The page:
Trainer Caught Beating Client’s Puppy

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A pressing reader question: What would you do if you caught a trainer hitting your dog?

A reader asks: What would you do if you caught a trainer striking your pet?

Hello Life With Dogs,

I have an infuriating issue on my hands and am not sure how to best address it. I’m seeking feedback from those who have been through anything like this. Hopefully, few people have.

My husband and I brought home a lab puppy seven months ago. We both have demanding jobs and while we have plenty of time to spend with Ryder, we can’t come up with enough time to learn how to properly train him. After seeking suggestions a friend recommended a local “puppy boot camp”, a program where you leave the dog for two weeks and bring it home once the training program is completed.

I had reservations about leaving our boy for two weeks, but the testimonials offered by this business (I am considering legal action, and my attorney has advised me not to publicly disparage the business) seemed positive and legit, so we dropped him off and expected to bring home a new, improved, well trained puppy. Our expectations were dashed when we saw Ryder again for the first time.

He was clearly despondent. Normally excited by our presence, this typically cheery dog seemed depressed. We were troubled but thought he just needed to get home. We were wrong. After he got home, Ryder would sulk, preferring to spend time alone in quiet parts of the house. He also started peeing inside again, something we had not encountered since he was four months old.

Concerned by the changes, we called the trainers to ask how things went during his stay. We were assured that he did well, learned the standard commands promised by the program, and that he had “graduated” in top form. They also recommended that we bring him back for a two day, $500 refresher course designed specifically for dogs who slipped up after returning home.

After discussing it, my husband and I agreed that a couple more days might make the difference, so Saturday we dropped him off again. We were told to return for him on Monday.

On Sunday we were discussing Ryder’s recent behavior with friends who we consider dog-savvy, and they were alarmed by the changes we’d noted in our dog since he came home. They didn’t suggest that the training program was flawed, but they did point out that some methods are incompatible with certain dogs. After hearing this, it occurred to us that we might be causing our dog undue harm.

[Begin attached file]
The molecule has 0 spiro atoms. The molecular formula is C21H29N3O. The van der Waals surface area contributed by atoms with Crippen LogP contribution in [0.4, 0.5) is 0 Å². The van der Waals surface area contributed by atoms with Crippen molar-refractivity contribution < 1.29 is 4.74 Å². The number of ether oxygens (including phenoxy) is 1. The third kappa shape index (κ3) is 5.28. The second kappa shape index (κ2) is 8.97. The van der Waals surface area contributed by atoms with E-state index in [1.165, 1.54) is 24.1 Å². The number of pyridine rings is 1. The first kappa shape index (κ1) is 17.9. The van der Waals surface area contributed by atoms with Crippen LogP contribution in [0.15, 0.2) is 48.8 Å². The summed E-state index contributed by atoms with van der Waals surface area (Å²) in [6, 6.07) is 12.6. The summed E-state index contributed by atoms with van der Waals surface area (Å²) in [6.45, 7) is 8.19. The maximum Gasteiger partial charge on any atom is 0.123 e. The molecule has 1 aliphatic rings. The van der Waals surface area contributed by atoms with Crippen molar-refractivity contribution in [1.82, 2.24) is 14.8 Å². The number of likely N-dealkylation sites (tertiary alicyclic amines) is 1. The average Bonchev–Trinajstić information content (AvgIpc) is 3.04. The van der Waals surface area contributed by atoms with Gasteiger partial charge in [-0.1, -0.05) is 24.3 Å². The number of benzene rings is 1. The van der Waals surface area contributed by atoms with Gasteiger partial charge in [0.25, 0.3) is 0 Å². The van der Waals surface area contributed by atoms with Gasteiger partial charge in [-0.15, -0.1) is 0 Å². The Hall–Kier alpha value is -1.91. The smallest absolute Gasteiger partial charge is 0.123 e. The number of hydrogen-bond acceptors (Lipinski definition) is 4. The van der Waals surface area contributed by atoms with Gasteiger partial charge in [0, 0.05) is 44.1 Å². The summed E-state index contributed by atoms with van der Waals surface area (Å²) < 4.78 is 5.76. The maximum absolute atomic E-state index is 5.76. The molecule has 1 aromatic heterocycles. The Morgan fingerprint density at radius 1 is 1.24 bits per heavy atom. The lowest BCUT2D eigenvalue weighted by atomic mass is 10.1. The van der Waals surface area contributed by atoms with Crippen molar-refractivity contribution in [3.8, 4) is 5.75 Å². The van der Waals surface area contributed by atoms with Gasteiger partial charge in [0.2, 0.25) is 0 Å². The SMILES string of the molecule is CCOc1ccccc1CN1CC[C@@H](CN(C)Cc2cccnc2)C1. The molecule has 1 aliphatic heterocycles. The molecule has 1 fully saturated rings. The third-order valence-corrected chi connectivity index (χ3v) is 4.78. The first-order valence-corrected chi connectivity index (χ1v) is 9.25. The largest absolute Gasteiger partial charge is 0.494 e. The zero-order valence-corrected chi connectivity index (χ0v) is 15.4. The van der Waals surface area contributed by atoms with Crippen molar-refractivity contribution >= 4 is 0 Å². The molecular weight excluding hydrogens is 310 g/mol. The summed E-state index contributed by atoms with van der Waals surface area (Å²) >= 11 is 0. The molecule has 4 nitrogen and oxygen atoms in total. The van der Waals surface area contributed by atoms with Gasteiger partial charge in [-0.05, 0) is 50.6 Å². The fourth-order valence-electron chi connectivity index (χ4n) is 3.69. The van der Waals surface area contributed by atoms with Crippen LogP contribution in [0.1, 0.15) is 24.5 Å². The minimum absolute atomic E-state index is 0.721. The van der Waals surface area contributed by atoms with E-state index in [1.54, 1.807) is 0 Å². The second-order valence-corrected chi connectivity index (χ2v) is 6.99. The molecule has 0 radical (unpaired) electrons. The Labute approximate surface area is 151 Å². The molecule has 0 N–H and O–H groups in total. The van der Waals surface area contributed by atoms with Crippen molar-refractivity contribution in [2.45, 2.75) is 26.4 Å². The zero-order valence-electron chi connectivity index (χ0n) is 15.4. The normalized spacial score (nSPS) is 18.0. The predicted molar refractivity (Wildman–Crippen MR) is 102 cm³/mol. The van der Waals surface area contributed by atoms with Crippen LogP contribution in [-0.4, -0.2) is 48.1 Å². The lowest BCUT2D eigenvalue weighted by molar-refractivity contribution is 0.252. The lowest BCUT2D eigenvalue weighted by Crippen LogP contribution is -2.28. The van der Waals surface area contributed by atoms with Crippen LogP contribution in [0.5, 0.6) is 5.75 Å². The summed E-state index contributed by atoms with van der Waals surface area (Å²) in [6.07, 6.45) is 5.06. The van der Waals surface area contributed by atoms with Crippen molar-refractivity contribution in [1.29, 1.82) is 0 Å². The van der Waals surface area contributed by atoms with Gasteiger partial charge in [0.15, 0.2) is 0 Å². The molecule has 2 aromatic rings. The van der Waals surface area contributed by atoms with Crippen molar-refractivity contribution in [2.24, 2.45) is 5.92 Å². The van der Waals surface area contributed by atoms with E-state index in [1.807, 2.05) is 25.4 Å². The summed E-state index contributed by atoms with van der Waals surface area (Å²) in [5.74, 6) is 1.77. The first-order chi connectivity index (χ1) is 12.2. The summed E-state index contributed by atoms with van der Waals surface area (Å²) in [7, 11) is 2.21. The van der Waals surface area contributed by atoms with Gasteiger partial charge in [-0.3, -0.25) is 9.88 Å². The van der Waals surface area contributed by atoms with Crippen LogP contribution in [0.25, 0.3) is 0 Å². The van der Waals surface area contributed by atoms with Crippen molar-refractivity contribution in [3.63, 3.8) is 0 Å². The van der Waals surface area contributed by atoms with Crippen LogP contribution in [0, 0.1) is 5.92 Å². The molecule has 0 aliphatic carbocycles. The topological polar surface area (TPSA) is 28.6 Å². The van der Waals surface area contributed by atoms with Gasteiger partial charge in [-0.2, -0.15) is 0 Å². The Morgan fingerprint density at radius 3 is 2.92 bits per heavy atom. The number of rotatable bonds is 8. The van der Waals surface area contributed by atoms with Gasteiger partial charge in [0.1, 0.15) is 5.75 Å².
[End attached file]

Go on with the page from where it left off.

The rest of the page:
So late that morning I drove out to the trainer’s property. I was rushing to get Ryder back and didn’t think to call ahead. It’s a fairly large, open space, and as I rounded a curve in the driveway I stopped my car when I saw my dog cowering as a man swung a leash over his head and hit him with it full force.

I have no idea how long this was happening before I arrived, but once I saw Ryder recoil when he was hit a second time I stepped on the gas and blew my horn. The man stopped and turned toward me as I sped closer to the kennel. When I got out of my car he met me and seemed unconcerned, despite my obvious rage. I demanded to know why he hit my dog. He denied doing it.

He said he was using leash “snaps” to get Ryder’s attention, and that he was just hitting the ground near the dog – not actually striking him. But Ryder was cowering in the corner of the kennel like he was trying to make himself as small as possible. I know my dog and I know what I saw. When I pressed for answers the trainer was elusive, and said unconventional dogs sometimes require unconventional techniques.

I told him I knew better and put my frightened dog in the car. I drove home in tears, riddled with guilt for putting my pet in such a stressful situation. The changes we saw in him started to make sense. He had been completely traumatized.

Now we have two issues to sort out. I need to know how we help Ryder to rebuild his confidence, and I need advice on how to handle the trainer. I wanted to take them to court for misrepresenting their services, but without photographic proof and no visible injuries on my dog, my attorney says it’s my word against theirs and is probably a long shot. I understand that, but how do I address this?

I never want another person to experience this with their dog, but my lawyer says I could be sued if I tell everyone not to do business with these people. I feel like my hands are tied and I don’t know what to do next. Any suggestions would be greatly appreciated.


Shannon Keating

0 thoughts on “Trainer Caught Beating Client’s Puppy”

  1. Never mind what happened at the training program… that sounds terrible and if true, they should be dealt with harshly. But if your “demanding jobs” and time constraints don’t allow you the time to even do the simplest of training with your dog, than you shouldn’t have a dog. Period.